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1950: Peggy Noonan, Reagan’s Speechwriter

Ronald Reagan speech writer and conservative columnist Peggy Noonan is born in New York, a second generation American.

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reagan speechwriter peggy noonan
Reagan speech writer Peggy Noonan

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As might be expected from a very competent wordsmith, Noon writes evocatively in the Wall Street Journal of her grandfather who emigrated in the early 20th century.

“I don’t know that when my grandfather Patrick Byrne and his sisters, Etta and Mary Jane, who had lived on a hardscrabble little farm in Donegal, on the west coast of Ireland, felt about America when they got here. I don’t know if they were “loyal to America.” I think they were loyal to their decision to come to America. In for a penny, in for a pound. They had made their decision. Now they had to prove to themselves it was the right one. I remember asking Etta what she’d heard about America before she got here. She said, “The streets were paved with gold.” All the immigrants of the late 19th and early 20th century used that phrase.

When I was in college in the 1970s, I got a semester abroad my junior year, and I took a boat from England to Ireland and made my way back to Donegal. This was approximately 55 years after my grandfather and his sisters had left. There I met an old man who’d been my grandfather’s boyhood friend. He lived by himself in a shack on a hill and was grateful the cousins I’d found had sent me to him. He told me he’d been there the day my grandfather, then a young man, left. He said the lorry came down the lane and stopped for my grandfather, and that his father said goodbye. He said, “Go now, and never come back to hungry Ireland again.”

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Ronald Reagan at Today in Irish History

The “Great Communicator” received a lot of good copy from Peggy Noonan.

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Above Image of Ronald Reagan by Mark Anderson in For the Love of Being Irish by Conor Cunneen. To Purchase author signed copy of For the Love of Being Irish.

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Noonan is best known for scripting Ronald Reagan’s powerful speech on The Boys of Pointe du Hoc which he delivered on the 40th anniversary of D Day. It was a masterful piece of writing, delivered by a masterful communicator.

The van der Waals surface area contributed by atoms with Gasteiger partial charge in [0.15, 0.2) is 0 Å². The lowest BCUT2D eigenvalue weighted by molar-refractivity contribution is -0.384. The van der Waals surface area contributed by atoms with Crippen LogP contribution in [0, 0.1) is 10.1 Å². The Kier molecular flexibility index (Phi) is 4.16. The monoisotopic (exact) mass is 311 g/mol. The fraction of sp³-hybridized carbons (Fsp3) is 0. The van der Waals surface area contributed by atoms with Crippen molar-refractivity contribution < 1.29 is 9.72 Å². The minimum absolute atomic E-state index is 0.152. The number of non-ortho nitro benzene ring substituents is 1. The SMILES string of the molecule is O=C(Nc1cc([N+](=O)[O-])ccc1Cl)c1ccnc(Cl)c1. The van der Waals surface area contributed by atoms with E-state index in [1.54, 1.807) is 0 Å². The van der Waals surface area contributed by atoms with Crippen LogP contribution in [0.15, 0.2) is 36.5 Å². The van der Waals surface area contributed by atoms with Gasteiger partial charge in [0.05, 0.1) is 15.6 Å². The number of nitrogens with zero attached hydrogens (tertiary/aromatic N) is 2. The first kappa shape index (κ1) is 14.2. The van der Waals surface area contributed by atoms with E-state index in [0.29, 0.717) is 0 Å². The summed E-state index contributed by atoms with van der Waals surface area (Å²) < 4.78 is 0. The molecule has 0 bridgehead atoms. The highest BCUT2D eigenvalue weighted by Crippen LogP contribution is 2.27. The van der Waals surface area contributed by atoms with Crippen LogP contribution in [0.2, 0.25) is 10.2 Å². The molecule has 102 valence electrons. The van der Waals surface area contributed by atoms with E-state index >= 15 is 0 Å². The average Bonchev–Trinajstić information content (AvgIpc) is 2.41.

“The Rangers looked up and saw the enemy soldiers at the edge of the cliffs, shooting down at them with machine guns and throwing grenades. And the American Rangers began to climb. They shot rope ladders over the face of these cliffs and began to pull themselves up. When one Ranger fell, another would take his place. When one rope was cut, a Ranger would grab another and begin his climb again. They climbed, shot back, and held their footing. Soon, one by one, the Rangers pulled themselves over the top, and in seizing the firm land at the top of these cliffs, they began to seize back the continent of Europe. Two hundred and twenty-five came here. After two days of fighting, only ninety could still bear arms.”

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READ: Full speech of The Boys of Pointe du Hoc

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Noonan was also the lead writer for Reagan’s emotional Challenger address.  The final lines of that address when Reagan said they “slipped the surly bonds of earth …. to touch the face of God” are from a poem by Irish American airman and poet John Gillespie Magee who was killed in 1941 while flying with the Royal Canadian Airforce.

For more on Ronald Reagan Irish Roots

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1982: Christy Brown

 Death of author and artist Christy Brown.

Christy Brown at today in Irish History
Christy Brown 1932-1981

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Brown is referenced by Conor Cunneen in For the Love of Being Irish.

“The film My Left Foot: The Story of Christy Brown encapsulates all that makes Irish acting, theater, writing and film making so compelling. Christy Brown was born into a poor, working class family in 1932 Dublin with severe cerebral palsy.
Encouraged by a loving mother, the incapacitated child learned to communicate through writing and painting with his left foot (and nearly unintelligible speech laced with numerous profanities!)
Christy developed a sufficient skill set to write his autobiography My Left Foot, published in 1954. This funny, poignant work was brought to the screen by Director Jim Sheridan, receiving Oscar nominations for Best Director and Best Screenplay. AND Dublin’s Brenda Fricker (Best Supporting Actress)  AND Daniel Day-Lewis (Best Actor) as Christy Brown took home the gold statuette. Daniel is son of Irish born Poet Laureate Cecil Day-Lewis.”

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shamrockshamrockshamrockshamrockshamrockshamrockshamrockshamrock

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WATCH: A Short History of Ireland

Want to learn more about Ireland? See these images and more in the acclaimed For the Love of Being Irish

Irish gift ideas. Best selling Irish booksRonnie Drew and Luke Kelly - Musical Irish Gifts to the worldJoyce Image in For the Love of Being IrishMichael Collins: Image from For the Love of Being Irish

___________________________________

This history is written by Irish author, business keynote speaker and award winning humorist IrishmanSpeaks – Conor Cunneen. If you spot any inaccuracies or wish to make a comment, please don’t hesitate to contact us via the comment button.

Visit Conor’s YouTube channel IrishmanSpeaks to Laugh and Learn.

Tags: Best Irish Gift, Creative Irish Gift, Unique Irish Gifts, Irish Books, Irish Authors, Today in Irish History TODAY IN IRISH HISTORY (published by IrishmanSpeaks)